Businesses must make serious and clear attempts to forecast the end of lifecycles of their systems, if they want to make savings in a difficult economy, according to analyst house Gartner.
Most businesses think about starting new systems, “but not about ending them”, Gartner research VP Phil Allega told Computerworld UK ahead of the company’s Enterprise Architecture Summit in London today.
Allega said as an example that many businesses had not prepared for moving on from the Microsoft Windows XP operating system, “even though it could be two or three years away from entering the end of life phase”. This was a surprise, he said, considering the current economic conditions and the sudden costs it could present.
Businesses need to model the system capabilities they currently have; the changes they will have to make when systems are replaced; and how to achieve the capabilities they seek, he said. They would also be wise to forecast the movement of their system programmers and managers, including those who could retire or quit leaving no other staff member who has expertise on a particular program.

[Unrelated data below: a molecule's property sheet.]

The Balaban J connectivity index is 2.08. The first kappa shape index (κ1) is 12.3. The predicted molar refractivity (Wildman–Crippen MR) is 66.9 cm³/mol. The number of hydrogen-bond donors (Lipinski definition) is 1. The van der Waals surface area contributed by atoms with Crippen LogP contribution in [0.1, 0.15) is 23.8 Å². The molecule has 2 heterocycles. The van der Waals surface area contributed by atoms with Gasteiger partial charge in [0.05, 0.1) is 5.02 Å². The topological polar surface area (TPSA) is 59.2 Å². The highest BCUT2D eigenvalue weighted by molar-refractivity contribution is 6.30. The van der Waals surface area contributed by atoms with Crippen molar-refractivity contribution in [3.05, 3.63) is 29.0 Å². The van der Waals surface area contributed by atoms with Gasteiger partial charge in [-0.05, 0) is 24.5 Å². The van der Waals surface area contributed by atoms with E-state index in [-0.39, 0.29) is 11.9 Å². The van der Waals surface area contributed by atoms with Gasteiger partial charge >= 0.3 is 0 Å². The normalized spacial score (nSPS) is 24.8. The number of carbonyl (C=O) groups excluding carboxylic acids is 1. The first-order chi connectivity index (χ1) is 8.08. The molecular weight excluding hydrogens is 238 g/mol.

Gartner has devised a ‘market clock’, which is a visual framework to help businesses evaluate and prioritise their IT investment and divestment activities throughout the entire asset lifecycle.
Models of systems and their lifecycles need to be detailed but clear to follow, Allega said. Different businesses have a range of ways of doing this.
Some businesses draw up a capability map, which shows the current state of systems, he said, comparing the state and capability of today's devices versus tomorrow’s. Other businesses draw up a federated model, showing the location and ownership of systems, to make clear the responsibilities and decision making processes.
A third, advanced model is a “hyper-extended” enterprise network, a series of nodes describing the relationships between business stakeholder systems and those of customers and partners.
Allega acknowledged a particularly high amount of pressure was being felt by those responsible for system architecture, ranging from senior management staff to “those executing the change day-to-day”, as they try to cut costs but prepare for innovation ahead of an economic recovery.
“The need to preserve cash has led companies to extend the lifecycles of equipment,” he said. “But they often don’t measure how much the business decisions they’re making will mean the systems are not as fit for purpose as they once were. There's a feeling that that's got to change.”